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Impeachment Probe Resumes After A Break For Thanksgiving


The impeachment inquiry will continue this week after lawmakers took a break for Thanksgiving. The House Judiciary Committee will hold a public hearing on impeachment. But President Trump will not be here in Washington. He'll be in London for a NATO meeting when that hearing takes place. NPR national political correspondent Mara Liasson is with us. Good morning, Mara.


KING: So we're moving into a new phase here. What happens this week?

LIASSON: What happens is that the House Intelligence Committee that conducted the original hearings on Ukraine and the president's conduct will start circulating a draft of its report today. And then the action moves to the Judiciary Committee, and they're going to start looking at what, if any, articles of impeachment there should be. The Intelligence Committee - Democrats believe that they've established that the president did ask Ukraine to open an investigation into his political rival, Joe Biden, at the same time withholding military aid in an exchange for an announcement of that investigation. But the Judiciary Committee now has to decide if what the president did was an abuse of power and whether it was bad enough to warrant his removal from office. The very first hearings are Wednesday, and the first witnesses will be constitutional experts, legal scholars, to testify about what is the definition of an impeachable offense?

KING: And the White House was invited to the Wednesday hearing - right? - the president and his lawyers. But White House counsel Pat Cipollone said on Sunday the administration isn't going to go. Why not?

LIASSON: They say that the proceedings are baseless and partisan. The White House counsel says the president won't attend the hearings - of course, he'll be at the NATO meeting - and Cipollone, the counsel, won't either, at least on Wednesday.

KING: The White House - it sounds like you're saying the White House hasn't entirely ruled out participating in the future if this keeps going, correct?

LIASSON: Right. They have not necessarily ruled out participating in the future. The chairman of the Judiciary Committee, Jerrold Nadler, has asked the White House to let him know by the close of business this Friday if they will participate at all, if they want to present evidence or call witnesses. Remember, the president has been complaining that he hasn't had a chance to send his lawyers up to the Hill to represent him. But at the same time, the White House has been saying that the whole process is a sham, and they might not want to participate at all because that would legitimize the process.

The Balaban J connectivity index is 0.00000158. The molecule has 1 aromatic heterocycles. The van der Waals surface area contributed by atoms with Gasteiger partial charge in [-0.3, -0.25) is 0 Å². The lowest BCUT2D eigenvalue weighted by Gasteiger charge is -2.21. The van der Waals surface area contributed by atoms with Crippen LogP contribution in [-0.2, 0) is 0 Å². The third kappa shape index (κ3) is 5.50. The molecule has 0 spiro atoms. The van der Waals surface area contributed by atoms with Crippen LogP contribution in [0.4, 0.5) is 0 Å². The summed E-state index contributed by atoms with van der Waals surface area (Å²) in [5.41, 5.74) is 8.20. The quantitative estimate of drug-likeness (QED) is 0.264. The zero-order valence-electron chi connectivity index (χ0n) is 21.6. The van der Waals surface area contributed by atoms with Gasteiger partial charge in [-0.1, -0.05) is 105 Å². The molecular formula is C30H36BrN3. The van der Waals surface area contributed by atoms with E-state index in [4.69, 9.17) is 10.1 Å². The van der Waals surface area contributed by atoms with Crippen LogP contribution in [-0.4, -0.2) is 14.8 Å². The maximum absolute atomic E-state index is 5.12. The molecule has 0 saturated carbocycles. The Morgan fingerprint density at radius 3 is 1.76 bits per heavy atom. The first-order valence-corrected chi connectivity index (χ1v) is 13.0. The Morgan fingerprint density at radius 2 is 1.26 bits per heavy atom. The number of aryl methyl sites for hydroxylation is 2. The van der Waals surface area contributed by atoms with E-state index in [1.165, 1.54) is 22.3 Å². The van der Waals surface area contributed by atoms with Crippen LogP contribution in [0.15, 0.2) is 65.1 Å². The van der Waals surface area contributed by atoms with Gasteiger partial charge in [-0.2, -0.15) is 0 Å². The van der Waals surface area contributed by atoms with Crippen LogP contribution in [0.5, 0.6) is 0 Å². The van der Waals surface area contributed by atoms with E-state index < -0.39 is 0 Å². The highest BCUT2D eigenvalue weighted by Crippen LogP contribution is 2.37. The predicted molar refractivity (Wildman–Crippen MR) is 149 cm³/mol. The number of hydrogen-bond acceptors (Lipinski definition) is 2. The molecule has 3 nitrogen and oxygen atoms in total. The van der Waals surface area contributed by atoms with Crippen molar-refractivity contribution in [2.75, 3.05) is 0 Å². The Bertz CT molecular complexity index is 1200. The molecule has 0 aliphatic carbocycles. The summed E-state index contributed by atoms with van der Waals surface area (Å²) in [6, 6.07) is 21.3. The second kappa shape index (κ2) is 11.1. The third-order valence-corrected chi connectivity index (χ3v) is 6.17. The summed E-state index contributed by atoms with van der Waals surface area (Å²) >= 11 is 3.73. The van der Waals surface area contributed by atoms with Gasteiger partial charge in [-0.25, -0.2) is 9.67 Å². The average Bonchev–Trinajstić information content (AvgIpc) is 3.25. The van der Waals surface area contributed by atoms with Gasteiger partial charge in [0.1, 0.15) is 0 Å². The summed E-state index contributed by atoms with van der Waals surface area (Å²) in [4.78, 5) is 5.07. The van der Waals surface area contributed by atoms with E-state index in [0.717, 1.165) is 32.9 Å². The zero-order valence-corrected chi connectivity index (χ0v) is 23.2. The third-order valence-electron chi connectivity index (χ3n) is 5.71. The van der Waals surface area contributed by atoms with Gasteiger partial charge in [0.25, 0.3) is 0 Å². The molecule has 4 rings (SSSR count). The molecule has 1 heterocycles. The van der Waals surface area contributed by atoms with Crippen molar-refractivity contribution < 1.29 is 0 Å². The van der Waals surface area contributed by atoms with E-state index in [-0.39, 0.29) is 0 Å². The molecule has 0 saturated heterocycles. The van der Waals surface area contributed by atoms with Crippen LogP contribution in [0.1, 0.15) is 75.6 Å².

KING: Does that mean that the White House is, like, giving up its right to question witnesses during the whole phase of this process? Or is that something that the White House might still want to do?

LIASSON: Well, we'll know by Friday if they're giving up their right for the whole process.

KING: OK. How are Republicans - how are the president's allies going to approach this week's hearing?

LIASSON: Well, there have been a lot of complaining about the process being unfair, even though there were Republicans in every Intelligence Committee hearing, and they did question witnesses. But one of the things that Republicans on the Judiciary Committee want is the opportunity to request witnesses. Of course, the chair of the committee has to sign off on whoever they want to call. They want to call in particular the ranking member of the - the chairman of the Intelligence Committee, Adam Schiff. The argument is he led the investigation. He wrote the report. He's kind of like a special counsel, like Ken Starr, who investigated President Clinton and then testified before Congress when it was considering whether or not to impeach Clinton. Here is what Doug Collins, Judiciary Committee ranking member, said on "Fox News Sunday."


DOUG COLLINS: Adam Schiff is the author of this report. Adam Schiff has been the author of many things, a lot of them found to be false over the past couple years. But he's going to be the author of this report. He's compared himself in the past to a special counsel. This is what he said he was doing. Well - and if we go back to Clinton and even back to Nixon - but in Clinton, Ken Starr was the special counsel. He presented a report that we're going to get in Judiciary. He actually came and sat and testified under oath and took questions from all sides, including the White House.

KING: OK. The argument for calling Adam Schiff. Mara, in the 30 seconds we have left, do we have a sense of the timeline here?

LIASSON: No, we don't. A lot of Democrats wanted this whole thing to be finished by Christmas, but it's possible it could go longer.

KING: Possible it could go longer. NPR's Mara Liasson. Mara, thanks so much.

LIASSON: Thank you. Transcript provided by NPR, Copyright NPR.

Mara Liasson is a national political correspondent for NPR. Her reports can be heard regularly on NPR's award-winning newsmagazine programs Morning Edition and All Things Considered. Liasson provides extensive coverage of politics and policy from Washington, DC — focusing on the White House and Congress — and also reports on political trends beyond the Beltway.